The district court in Duval County later transferred the case to the district court of Nueces County, Texas. The court has not issued any rulings on the merits. Litigation remains ongoing.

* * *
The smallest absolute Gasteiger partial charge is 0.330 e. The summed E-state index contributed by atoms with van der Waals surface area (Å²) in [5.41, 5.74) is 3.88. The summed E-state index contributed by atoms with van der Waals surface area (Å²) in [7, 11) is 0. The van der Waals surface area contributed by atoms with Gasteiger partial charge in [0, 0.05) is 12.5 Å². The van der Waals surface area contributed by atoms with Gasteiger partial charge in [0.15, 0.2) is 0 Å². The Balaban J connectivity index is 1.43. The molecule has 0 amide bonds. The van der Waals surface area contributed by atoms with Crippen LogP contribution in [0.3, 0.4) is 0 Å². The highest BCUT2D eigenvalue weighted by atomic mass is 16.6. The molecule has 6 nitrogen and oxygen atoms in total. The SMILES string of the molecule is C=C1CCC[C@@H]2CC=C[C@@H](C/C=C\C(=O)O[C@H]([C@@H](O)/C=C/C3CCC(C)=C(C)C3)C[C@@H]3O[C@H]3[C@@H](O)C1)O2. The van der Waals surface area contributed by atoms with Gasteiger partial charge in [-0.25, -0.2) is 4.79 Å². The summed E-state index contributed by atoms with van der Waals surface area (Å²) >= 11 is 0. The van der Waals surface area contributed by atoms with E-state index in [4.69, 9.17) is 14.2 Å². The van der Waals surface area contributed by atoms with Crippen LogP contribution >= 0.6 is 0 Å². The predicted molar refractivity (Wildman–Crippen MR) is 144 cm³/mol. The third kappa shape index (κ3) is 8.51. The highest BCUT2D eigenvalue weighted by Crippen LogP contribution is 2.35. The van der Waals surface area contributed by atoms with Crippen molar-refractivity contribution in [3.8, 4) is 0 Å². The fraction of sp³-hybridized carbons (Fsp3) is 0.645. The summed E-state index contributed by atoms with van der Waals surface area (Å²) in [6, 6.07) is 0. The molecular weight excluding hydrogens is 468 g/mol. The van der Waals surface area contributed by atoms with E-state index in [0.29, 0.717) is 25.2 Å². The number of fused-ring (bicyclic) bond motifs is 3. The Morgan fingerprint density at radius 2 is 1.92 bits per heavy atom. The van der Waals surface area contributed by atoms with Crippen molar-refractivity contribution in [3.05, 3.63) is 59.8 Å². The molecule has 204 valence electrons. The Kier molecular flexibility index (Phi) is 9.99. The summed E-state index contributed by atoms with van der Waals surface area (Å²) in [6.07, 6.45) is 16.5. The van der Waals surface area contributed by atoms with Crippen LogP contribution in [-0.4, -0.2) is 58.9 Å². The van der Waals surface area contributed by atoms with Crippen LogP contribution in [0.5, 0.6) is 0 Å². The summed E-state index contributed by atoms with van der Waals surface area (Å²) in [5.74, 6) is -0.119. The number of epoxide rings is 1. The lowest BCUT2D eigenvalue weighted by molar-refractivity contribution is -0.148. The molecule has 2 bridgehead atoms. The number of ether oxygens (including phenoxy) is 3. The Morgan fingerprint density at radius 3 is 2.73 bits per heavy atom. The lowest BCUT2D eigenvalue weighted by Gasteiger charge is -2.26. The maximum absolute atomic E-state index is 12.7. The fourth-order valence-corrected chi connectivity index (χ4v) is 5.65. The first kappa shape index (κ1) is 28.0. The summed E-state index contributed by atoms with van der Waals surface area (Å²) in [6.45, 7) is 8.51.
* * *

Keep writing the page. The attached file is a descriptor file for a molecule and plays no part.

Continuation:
In conclusion, electric cooperatives vary widely in their policies governing the retirement of capital credits. Some cooperatives retire capital credits on a regular basis, and some do not. Some cooperatives retire capital credits only for deceased patrons. Several cases reference the National Rural Electric Cooperative Association’s recommendations regarding capital credits. The increase in litigation over the capital credits issue shows, at a minimum, that cooperatives should ensure that their capital credits policies are in keeping with all legal requirements. These lawsuits also suggest that cooperatives may want to re-examine their capital credits policies.